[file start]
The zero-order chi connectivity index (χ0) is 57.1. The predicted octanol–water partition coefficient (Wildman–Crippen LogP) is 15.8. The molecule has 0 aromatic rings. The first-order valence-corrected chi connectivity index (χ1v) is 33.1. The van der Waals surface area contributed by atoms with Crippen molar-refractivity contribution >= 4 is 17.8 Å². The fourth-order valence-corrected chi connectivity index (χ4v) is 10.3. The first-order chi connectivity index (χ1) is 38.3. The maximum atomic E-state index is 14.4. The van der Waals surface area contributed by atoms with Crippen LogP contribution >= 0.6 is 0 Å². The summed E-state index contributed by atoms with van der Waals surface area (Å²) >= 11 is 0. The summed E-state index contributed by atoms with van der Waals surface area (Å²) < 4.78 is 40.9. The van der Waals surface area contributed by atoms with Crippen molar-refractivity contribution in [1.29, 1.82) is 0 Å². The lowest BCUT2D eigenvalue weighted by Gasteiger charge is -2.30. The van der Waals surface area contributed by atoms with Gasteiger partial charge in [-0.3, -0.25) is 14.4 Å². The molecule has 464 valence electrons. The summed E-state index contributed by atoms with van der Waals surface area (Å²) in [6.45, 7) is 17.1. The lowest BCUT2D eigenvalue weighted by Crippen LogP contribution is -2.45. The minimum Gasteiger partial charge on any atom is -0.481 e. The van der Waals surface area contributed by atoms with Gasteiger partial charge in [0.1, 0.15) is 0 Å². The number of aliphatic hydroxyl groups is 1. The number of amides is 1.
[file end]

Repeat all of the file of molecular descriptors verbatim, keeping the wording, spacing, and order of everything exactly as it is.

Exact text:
The zero-order chi connectivity index (χ0) is 57.1. The predicted octanol–water partition coefficient (Wildman–Crippen LogP) is 15.8. The molecule has 0 aromatic rings. The first-order valence-corrected chi connectivity index (χ1v) is 33.1. The van der Waals surface area contributed by atoms with Crippen molar-refractivity contribution >= 4 is 17.8 Å². The fourth-order valence-corrected chi connectivity index (χ4v) is 10.3. The first-order chi connectivity index (χ1) is 38.3. The maximum atomic E-state index is 14.4. The van der Waals surface area contributed by atoms with Crippen LogP contribution >= 0.6 is 0 Å². The summed E-state index contributed by atoms with van der Waals surface area (Å²) >= 11 is 0. The summed E-state index contributed by atoms with van der Waals surface area (Å²) < 4.78 is 40.9. The van der Waals surface area contributed by atoms with Crippen molar-refractivity contribution in [1.29, 1.82) is 0 Å². The lowest BCUT2D eigenvalue weighted by Gasteiger charge is -2.30. The van der Waals surface area contributed by atoms with Gasteiger partial charge in [-0.3, -0.25) is 14.4 Å². The molecule has 464 valence electrons. The summed E-state index contributed by atoms with van der Waals surface area (Å²) in [6.45, 7) is 17.1. The lowest BCUT2D eigenvalue weighted by Crippen LogP contribution is -2.45. The minimum Gasteiger partial charge on any atom is -0.481 e. The van der Waals surface area contributed by atoms with Gasteiger partial charge in [0.1, 0.15) is 0 Å². The number of aliphatic hydroxyl groups is 1. The number of amides is 1.